I’m guessing there are still many effective parents out there, going about their business, who can’t be bothered to put on seminars for gits like me. And odds are, we can’t all be parents all of the time . . . I’d just like to be a parent some of the time.

I try. I try harder. I’m no good. I spent too many years drawing down salary from the Mommies and people are still watching. So I sequester myself and my kids so as not to be lured into the game. Then I make up household rules. Nobody obeys them. I establish discipline. It provides no deterrence. I get up early, keep the house clean, make my own cheese . . . I’m still the same Sesame Street kid I’ve always been, not the pioneer woman I long to be. And try as I might my kids speak freely over their dinners about everything from puff balls to poverty. I sometimes like to develop conspiracy theories (my children were replaced by government spy look-alikes!) that shovel blame on anyone else. But I know that the problem is mine. All mine. All most grievously mine.

God have mercy. Maybe these babies will grow up decent in spite of it all. Maybe I will grow up with them and one day learn how to get out of the way and simply repeat the Words given me to say. Time will tell. And thanks be to God, our Mother the Church has got my back, and she will go right on feeding them lasting food until Time is replaced by Eternity.

Now if you’ll excuse me, I hear some screaming upstairs. I think I know what to do this time. At the very least, I’ll give it the old American try. Now where did I put that woodshed?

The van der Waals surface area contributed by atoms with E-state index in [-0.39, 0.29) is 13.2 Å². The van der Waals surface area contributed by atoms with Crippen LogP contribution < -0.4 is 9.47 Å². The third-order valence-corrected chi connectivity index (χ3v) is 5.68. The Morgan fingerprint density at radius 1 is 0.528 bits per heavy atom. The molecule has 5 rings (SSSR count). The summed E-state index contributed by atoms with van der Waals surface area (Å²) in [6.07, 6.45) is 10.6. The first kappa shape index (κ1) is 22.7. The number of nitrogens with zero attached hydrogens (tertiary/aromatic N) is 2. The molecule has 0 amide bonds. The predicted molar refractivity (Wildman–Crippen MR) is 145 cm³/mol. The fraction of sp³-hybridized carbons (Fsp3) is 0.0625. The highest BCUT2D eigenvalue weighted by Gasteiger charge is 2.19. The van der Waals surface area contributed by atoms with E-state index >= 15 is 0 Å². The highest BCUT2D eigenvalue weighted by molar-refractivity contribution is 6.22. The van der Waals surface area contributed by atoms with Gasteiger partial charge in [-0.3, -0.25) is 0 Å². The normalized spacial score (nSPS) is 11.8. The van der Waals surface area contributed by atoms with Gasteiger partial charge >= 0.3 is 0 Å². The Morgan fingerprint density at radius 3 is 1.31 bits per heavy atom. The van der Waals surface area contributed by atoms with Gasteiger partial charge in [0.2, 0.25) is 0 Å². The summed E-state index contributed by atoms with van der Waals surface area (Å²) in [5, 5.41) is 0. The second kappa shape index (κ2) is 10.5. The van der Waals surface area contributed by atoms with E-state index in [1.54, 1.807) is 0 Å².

8 comments:

Rebekah said...

Oh, how I hate, hate, HATE public parenting. Once I overheard a lady at Walmart actually disciplining her child and I wanted to buy her a candy bar.

By all means: Little House as parenting manual, and nothing else. It's the only useful thing I've ever read on the topic, and not because the guidelines are easy. I would have to act like a grownup if I went that route.

If I can't have a poultice, at least I have this post to cheer me up. :D

Pr. H. R. said...

Quoting Van Morrison: Good.

Quoting Lyle Lovett: Better.

Keep working.

+HRC

Thursday's Child said...

Oh, thank goodness I'm not alone!

Gauntlets said...

Little House for Crazy Concordians. Sounds like a smash hit seller.

Van Morrison rocked my world, don't ya know. Lyle Lovett, I'll have to do some looking into.

And definitely not alone. Gather round the roughly hewn table, friends. The headcheese is a-quiverin'!

Rev. Paul Beisel said...

I've always thought that I should write a book called: "Parenting like the Bradys." If you ever have watched the Brady bunch, you'll notice that whenver there is a conflict it usually revolves around one of the three "R"s identified by John Rosemond (sp?). Respect; Responsibility; Resourcefulness. And the Brady parents are firm, but loving. They expect the kids to play by the rules, and if they don't they get punished. They have to suffer the consequences. They also don't do the modern day thing and have to be "actively involved" in their kids' lives. The parents work, the kids play and go to school. The kids are expected to do their own homework, and solve their own problems. The parents step in if absolutely necessary, but not before. See what I mean?

Rebekah said...

Father Paul, right on. More parenting a la Coolidge!

Reb. Mary said...

I even hate public parenting when it's parenting in front of other people in my own home :O

We'll get better at this, right? right? please?

Gauntlets said...

Reb Mary: Oh, sure, absolutely. Some day, they'll all move out. ;)

Father Paul: Write it. I'll read it. I'll read it all.